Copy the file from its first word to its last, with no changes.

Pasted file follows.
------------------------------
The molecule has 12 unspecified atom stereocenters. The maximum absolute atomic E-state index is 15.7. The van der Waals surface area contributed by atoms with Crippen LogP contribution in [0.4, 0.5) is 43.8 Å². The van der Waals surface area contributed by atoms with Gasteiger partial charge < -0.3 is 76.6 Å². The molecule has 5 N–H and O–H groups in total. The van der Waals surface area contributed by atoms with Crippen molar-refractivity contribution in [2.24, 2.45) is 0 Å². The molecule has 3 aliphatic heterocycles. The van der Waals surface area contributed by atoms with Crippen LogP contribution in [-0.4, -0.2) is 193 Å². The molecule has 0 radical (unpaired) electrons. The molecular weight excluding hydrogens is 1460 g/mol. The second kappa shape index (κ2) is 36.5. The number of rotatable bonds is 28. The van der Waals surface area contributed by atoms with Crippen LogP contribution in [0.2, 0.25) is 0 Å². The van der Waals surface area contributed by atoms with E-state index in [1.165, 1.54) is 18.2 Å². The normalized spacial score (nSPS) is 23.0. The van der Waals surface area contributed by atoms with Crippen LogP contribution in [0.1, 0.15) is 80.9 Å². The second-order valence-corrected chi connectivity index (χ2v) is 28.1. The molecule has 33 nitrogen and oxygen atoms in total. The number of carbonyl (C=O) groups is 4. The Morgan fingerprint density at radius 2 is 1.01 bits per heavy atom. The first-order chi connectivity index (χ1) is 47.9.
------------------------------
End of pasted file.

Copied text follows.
The molecule has 12 unspecified atom stereocenters. The maximum absolute atomic E-state index is 15.7. The van der Waals surface area contributed by atoms with Crippen LogP contribution in [0.4, 0.5) is 43.8 Å². The van der Waals surface area contributed by atoms with Gasteiger partial charge < -0.3 is 76.6 Å². The molecule has 5 N–H and O–H groups in total. The van der Waals surface area contributed by atoms with Crippen molar-refractivity contribution in [2.24, 2.45) is 0 Å². The molecule has 3 aliphatic heterocycles. The van der Waals surface area contributed by atoms with Crippen LogP contribution in [-0.4, -0.2) is 193 Å². The molecule has 0 radical (unpaired) electrons. The molecular weight excluding hydrogens is 1460 g/mol. The second kappa shape index (κ2) is 36.5. The number of rotatable bonds is 28. The van der Waals surface area contributed by atoms with Crippen LogP contribution in [0.2, 0.25) is 0 Å². The van der Waals surface area contributed by atoms with E-state index in [1.165, 1.54) is 18.2 Å². The normalized spacial score (nSPS) is 23.0. The van der Waals surface area contributed by atoms with Crippen LogP contribution in [0.1, 0.15) is 80.9 Å². The second-order valence-corrected chi connectivity index (χ2v) is 28.1. The molecule has 33 nitrogen and oxygen atoms in total. The number of carbonyl (C=O) groups is 4. The Morgan fingerprint density at radius 2 is 1.01 bits per heavy atom. The first-order chi connectivity index (χ1) is 47.9.